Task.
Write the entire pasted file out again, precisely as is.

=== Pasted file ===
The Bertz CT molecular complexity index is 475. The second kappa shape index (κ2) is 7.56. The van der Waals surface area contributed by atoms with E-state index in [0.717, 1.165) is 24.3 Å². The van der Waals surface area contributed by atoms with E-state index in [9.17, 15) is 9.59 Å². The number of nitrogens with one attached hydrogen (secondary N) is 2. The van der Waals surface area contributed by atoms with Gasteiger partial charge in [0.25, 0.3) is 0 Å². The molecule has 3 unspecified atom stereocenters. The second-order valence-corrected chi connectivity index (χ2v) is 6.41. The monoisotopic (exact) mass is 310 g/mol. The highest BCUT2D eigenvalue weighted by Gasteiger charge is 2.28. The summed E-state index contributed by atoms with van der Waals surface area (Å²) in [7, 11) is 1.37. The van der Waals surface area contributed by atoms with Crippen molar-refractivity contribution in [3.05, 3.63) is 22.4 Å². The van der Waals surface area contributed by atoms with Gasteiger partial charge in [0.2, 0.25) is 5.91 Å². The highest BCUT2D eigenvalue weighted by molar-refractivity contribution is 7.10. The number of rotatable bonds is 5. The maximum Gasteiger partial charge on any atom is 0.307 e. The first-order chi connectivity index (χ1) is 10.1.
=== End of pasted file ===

The Bertz CT molecular complexity index is 475. The second kappa shape index (κ2) is 7.56. The van der Waals surface area contributed by atoms with E-state index in [0.717, 1.165) is 24.3 Å². The van der Waals surface area contributed by atoms with E-state index in [9.17, 15) is 9.59 Å². The number of nitrogens with one attached hydrogen (secondary N) is 2. The van der Waals surface area contributed by atoms with Gasteiger partial charge in [0.25, 0.3) is 0 Å². The molecule has 3 unspecified atom stereocenters. The second-order valence-corrected chi connectivity index (χ2v) is 6.41. The monoisotopic (exact) mass is 310 g/mol. The highest BCUT2D eigenvalue weighted by Gasteiger charge is 2.28. The summed E-state index contributed by atoms with van der Waals surface area (Å²) in [7, 11) is 1.37. The van der Waals surface area contributed by atoms with Crippen molar-refractivity contribution in [3.05, 3.63) is 22.4 Å². The van der Waals surface area contributed by atoms with Gasteiger partial charge in [0.2, 0.25) is 5.91 Å². The highest BCUT2D eigenvalue weighted by molar-refractivity contribution is 7.10. The number of rotatable bonds is 5. The maximum Gasteiger partial charge on any atom is 0.307 e. The first-order chi connectivity index (χ1) is 10.1.